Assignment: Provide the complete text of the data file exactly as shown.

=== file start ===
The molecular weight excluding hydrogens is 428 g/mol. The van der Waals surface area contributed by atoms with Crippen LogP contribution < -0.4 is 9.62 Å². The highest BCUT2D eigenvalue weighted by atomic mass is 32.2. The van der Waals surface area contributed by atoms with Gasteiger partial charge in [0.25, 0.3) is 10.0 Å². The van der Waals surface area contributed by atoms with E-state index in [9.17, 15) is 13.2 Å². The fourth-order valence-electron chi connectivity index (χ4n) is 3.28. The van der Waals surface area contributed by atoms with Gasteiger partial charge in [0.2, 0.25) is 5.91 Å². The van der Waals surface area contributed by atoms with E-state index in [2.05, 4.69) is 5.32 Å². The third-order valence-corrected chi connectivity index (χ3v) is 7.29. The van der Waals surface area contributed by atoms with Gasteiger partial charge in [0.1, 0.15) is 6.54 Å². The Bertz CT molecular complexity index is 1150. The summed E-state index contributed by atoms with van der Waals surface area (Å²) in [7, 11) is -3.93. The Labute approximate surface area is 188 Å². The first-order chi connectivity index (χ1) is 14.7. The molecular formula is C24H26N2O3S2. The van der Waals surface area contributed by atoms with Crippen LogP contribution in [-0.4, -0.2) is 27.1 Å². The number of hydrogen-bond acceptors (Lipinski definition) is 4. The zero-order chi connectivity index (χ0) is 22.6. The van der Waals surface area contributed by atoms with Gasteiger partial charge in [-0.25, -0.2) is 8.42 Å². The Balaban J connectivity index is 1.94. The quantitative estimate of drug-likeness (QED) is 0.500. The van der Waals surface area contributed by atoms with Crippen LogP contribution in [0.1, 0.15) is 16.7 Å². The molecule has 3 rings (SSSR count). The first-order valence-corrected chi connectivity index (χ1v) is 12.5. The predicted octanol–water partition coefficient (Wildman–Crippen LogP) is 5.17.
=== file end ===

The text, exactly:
The molecular weight excluding hydrogens is 428 g/mol. The van der Waals surface area contributed by atoms with Crippen LogP contribution < -0.4 is 9.62 Å². The highest BCUT2D eigenvalue weighted by atomic mass is 32.2. The van der Waals surface area contributed by atoms with Gasteiger partial charge in [0.25, 0.3) is 10.0 Å². The van der Waals surface area contributed by atoms with E-state index in [9.17, 15) is 13.2 Å². The fourth-order valence-electron chi connectivity index (χ4n) is 3.28. The van der Waals surface area contributed by atoms with Gasteiger partial charge in [0.2, 0.25) is 5.91 Å². The van der Waals surface area contributed by atoms with E-state index in [2.05, 4.69) is 5.32 Å². The third-order valence-corrected chi connectivity index (χ3v) is 7.29. The van der Waals surface area contributed by atoms with Gasteiger partial charge in [0.1, 0.15) is 6.54 Å². The Bertz CT molecular complexity index is 1150. The summed E-state index contributed by atoms with van der Waals surface area (Å²) in [7, 11) is -3.93. The Labute approximate surface area is 188 Å². The first-order chi connectivity index (χ1) is 14.7. The molecular formula is C24H26N2O3S2. The van der Waals surface area contributed by atoms with Crippen LogP contribution in [-0.4, -0.2) is 27.1 Å². The number of hydrogen-bond acceptors (Lipinski definition) is 4. The zero-order chi connectivity index (χ0) is 22.6. The van der Waals surface area contributed by atoms with Gasteiger partial charge in [-0.25, -0.2) is 8.42 Å². The Balaban J connectivity index is 1.94. The quantitative estimate of drug-likeness (QED) is 0.500. The van der Waals surface area contributed by atoms with Crippen LogP contribution in [0.1, 0.15) is 16.7 Å². The molecule has 3 rings (SSSR count). The first-order valence-corrected chi connectivity index (χ1v) is 12.5. The predicted octanol–water partition coefficient (Wildman–Crippen LogP) is 5.17.